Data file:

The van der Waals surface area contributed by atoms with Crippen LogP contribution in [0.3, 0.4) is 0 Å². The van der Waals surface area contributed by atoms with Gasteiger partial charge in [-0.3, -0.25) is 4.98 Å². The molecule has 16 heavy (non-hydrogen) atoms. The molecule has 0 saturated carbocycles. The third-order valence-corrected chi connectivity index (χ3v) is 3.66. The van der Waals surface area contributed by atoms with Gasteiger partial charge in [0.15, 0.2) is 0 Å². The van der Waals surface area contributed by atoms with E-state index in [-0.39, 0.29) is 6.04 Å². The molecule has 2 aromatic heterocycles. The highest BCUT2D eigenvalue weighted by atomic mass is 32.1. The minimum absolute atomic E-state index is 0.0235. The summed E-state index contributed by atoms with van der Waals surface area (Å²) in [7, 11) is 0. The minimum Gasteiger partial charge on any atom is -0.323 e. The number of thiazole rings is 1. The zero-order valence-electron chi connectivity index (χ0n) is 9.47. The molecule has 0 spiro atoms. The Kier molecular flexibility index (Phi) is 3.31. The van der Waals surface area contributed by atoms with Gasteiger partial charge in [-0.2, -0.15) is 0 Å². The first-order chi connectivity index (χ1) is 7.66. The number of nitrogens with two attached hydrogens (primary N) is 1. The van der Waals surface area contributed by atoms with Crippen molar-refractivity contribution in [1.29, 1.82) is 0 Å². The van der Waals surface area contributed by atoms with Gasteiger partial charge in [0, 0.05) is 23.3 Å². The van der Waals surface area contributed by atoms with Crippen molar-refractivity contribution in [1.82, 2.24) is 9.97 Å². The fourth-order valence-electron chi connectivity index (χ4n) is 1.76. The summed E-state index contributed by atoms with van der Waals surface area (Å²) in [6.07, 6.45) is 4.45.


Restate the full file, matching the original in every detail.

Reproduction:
The van der Waals surface area contributed by atoms with Crippen LogP contribution in [0.3, 0.4) is 0 Å². The van der Waals surface area contributed by atoms with Gasteiger partial charge in [-0.3, -0.25) is 4.98 Å². The molecule has 16 heavy (non-hydrogen) atoms. The molecule has 0 saturated carbocycles. The third-order valence-corrected chi connectivity index (χ3v) is 3.66. The van der Waals surface area contributed by atoms with Gasteiger partial charge in [0.15, 0.2) is 0 Å². The van der Waals surface area contributed by atoms with E-state index in [-0.39, 0.29) is 6.04 Å². The molecule has 2 aromatic heterocycles. The highest BCUT2D eigenvalue weighted by atomic mass is 32.1. The minimum absolute atomic E-state index is 0.0235. The summed E-state index contributed by atoms with van der Waals surface area (Å²) in [7, 11) is 0. The minimum Gasteiger partial charge on any atom is -0.323 e. The number of thiazole rings is 1. The zero-order valence-electron chi connectivity index (χ0n) is 9.47. The molecule has 0 spiro atoms. The Kier molecular flexibility index (Phi) is 3.31. The van der Waals surface area contributed by atoms with Gasteiger partial charge in [-0.2, -0.15) is 0 Å². The first-order chi connectivity index (χ1) is 7.66. The number of nitrogens with two attached hydrogens (primary N) is 1. The van der Waals surface area contributed by atoms with Crippen molar-refractivity contribution in [1.29, 1.82) is 0 Å². The van der Waals surface area contributed by atoms with Gasteiger partial charge in [0, 0.05) is 23.3 Å². The van der Waals surface area contributed by atoms with Crippen molar-refractivity contribution in [1.82, 2.24) is 9.97 Å². The fourth-order valence-electron chi connectivity index (χ4n) is 1.76. The summed E-state index contributed by atoms with van der Waals surface area (Å²) in [6.07, 6.45) is 4.45.